You were a legal immigrant, and in that sense you have nothing in common with the current political discussion about immigration. But is there a part of you that somehow thinks, “I kind of understand what the draw is for people”?

This whole issue, the president’s immigration reform, the question of the wall, the intransigence and obstruction by the Democrats, is personal to me. My parents, the idea that they would break the law of the country that gave them refuge, was utter anathema to them. They were held in a refugee camp. They had to prove to the relocation officers that they wanted to live in the U.K., that they wanted to contribute to it and that they would be lawful citizens from day one. The idea that, you know, you just pay a coyote a few thousand dollars, you cross the border, and you think you get to sponge off the rest of humanity and get the benefits that others have accrued by standing in line like I did, by doing everything legally, by taking an exam, by paying the government — it’s an outrage.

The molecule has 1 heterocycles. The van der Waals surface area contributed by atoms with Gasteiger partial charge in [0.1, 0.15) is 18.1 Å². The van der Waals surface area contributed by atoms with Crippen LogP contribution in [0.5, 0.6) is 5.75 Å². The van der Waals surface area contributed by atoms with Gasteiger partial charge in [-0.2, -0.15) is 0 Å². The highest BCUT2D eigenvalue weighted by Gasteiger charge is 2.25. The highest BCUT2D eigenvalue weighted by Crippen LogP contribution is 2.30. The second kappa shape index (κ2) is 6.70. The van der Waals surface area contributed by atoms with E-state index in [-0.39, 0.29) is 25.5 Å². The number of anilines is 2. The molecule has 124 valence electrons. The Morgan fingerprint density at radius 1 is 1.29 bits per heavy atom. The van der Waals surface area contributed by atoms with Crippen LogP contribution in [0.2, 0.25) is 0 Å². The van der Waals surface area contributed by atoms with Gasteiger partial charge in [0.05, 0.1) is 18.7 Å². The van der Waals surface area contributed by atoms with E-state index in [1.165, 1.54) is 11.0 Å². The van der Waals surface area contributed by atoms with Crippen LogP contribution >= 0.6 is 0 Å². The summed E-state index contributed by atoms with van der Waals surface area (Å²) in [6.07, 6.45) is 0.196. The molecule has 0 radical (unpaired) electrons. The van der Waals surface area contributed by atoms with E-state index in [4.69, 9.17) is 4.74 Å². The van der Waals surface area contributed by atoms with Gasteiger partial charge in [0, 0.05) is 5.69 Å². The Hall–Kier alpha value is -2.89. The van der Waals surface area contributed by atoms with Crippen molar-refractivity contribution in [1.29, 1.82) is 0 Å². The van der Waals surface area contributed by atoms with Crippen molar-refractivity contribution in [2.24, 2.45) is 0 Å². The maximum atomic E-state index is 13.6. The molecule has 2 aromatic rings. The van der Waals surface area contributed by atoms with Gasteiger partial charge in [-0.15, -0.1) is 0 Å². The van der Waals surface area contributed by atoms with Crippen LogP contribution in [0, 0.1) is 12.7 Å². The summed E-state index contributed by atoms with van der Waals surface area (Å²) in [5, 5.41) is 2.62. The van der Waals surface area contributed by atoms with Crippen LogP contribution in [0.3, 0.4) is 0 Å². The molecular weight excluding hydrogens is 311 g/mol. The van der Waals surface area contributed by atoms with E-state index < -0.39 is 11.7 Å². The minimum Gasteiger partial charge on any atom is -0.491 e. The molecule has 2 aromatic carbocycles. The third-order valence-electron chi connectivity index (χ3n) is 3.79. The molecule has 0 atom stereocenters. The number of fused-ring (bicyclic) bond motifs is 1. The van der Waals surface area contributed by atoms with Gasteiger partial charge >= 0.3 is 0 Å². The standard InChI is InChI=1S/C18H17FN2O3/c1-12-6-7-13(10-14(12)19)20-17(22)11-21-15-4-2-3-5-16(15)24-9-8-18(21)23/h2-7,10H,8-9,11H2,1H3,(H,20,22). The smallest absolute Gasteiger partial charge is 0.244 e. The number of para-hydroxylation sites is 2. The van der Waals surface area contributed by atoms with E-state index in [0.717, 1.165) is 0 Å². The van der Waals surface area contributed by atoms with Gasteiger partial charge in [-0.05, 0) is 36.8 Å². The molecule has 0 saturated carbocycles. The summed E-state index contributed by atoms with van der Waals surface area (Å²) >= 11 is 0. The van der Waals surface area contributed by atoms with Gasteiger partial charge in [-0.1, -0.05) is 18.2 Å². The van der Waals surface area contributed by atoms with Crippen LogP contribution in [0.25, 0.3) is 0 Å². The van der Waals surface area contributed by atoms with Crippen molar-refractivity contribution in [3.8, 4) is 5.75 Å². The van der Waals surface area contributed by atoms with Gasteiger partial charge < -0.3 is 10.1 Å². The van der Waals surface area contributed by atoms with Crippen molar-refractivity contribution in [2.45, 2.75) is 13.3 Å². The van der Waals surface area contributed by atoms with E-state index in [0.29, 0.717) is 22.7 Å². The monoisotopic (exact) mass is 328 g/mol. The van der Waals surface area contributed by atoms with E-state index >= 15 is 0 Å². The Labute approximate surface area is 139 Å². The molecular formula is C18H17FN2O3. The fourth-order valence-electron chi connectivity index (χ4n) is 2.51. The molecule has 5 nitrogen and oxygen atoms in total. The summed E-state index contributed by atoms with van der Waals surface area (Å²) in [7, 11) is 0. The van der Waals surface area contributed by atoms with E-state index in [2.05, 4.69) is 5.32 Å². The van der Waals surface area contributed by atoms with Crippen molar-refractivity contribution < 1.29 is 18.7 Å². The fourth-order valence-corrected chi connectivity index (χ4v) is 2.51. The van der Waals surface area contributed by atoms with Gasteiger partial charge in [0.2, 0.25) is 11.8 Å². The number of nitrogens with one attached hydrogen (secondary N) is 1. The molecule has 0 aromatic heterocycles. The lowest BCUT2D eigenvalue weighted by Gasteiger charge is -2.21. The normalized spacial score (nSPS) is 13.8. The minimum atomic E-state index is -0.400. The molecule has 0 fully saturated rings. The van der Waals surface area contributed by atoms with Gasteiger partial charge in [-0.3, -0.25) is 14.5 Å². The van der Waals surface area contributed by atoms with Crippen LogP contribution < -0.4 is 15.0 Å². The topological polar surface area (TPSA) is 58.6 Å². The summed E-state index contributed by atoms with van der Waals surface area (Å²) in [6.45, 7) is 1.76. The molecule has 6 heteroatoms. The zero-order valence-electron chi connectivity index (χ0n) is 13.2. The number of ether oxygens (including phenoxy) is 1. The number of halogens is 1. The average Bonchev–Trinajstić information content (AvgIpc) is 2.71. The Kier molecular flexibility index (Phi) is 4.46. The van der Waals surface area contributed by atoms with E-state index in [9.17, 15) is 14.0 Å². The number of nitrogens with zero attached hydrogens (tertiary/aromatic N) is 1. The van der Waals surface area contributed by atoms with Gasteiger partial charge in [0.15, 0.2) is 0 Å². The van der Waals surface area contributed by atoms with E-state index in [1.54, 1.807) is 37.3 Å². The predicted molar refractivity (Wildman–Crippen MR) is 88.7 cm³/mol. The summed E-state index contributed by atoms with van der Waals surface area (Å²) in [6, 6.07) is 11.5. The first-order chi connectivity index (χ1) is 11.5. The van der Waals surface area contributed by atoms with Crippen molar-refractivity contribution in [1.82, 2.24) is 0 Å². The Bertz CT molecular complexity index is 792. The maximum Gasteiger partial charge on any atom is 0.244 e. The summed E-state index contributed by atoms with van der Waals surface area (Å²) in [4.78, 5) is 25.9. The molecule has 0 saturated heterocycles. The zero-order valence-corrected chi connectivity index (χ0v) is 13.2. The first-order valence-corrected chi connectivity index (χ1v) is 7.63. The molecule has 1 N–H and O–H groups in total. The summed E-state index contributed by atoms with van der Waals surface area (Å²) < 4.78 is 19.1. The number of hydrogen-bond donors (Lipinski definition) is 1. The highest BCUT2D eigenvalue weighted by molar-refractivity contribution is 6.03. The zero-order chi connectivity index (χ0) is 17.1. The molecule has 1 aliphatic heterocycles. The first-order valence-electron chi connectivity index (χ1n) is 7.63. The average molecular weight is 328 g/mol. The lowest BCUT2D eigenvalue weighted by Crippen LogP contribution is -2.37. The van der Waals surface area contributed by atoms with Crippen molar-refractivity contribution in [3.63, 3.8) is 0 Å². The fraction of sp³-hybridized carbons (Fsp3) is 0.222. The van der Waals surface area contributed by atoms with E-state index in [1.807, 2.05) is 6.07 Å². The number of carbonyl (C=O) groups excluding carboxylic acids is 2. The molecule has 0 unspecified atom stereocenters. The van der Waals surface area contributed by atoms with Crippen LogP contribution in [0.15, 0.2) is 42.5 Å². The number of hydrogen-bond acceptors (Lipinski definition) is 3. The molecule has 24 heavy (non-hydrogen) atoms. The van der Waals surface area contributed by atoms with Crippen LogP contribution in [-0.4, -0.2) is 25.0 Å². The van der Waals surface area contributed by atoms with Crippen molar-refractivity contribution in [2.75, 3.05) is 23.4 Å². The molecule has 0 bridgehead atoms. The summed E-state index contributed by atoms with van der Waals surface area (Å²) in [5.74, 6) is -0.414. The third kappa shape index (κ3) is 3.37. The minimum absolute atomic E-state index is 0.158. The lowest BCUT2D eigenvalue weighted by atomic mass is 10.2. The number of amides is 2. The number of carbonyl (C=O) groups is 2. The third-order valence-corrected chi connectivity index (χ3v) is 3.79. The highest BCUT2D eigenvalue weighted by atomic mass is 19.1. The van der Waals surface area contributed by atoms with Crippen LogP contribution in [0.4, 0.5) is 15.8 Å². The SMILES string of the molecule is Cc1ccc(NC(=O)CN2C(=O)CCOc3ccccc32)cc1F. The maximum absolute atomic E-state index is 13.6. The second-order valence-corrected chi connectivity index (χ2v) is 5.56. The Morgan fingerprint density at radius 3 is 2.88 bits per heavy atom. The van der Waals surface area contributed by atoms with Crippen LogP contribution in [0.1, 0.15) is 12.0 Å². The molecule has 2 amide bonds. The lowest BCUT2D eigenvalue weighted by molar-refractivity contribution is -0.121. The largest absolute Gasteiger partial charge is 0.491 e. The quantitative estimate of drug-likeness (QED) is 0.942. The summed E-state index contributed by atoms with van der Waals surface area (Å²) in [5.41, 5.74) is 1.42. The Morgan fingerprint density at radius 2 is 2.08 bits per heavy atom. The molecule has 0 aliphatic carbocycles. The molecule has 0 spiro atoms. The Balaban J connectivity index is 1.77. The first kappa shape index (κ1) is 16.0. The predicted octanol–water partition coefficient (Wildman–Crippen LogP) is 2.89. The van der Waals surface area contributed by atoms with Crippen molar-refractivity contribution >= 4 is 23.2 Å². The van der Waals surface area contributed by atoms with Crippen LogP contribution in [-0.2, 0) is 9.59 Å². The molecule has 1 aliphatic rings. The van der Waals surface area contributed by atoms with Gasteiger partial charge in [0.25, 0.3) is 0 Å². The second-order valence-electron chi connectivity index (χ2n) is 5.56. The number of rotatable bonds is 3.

You left your White House position. You explained your departure in a resignation letter where you said: “Forces that do not support the MAGA [Make America Great Again] promise are — for now — ascendant within the White House.” Can you say more about what you meant?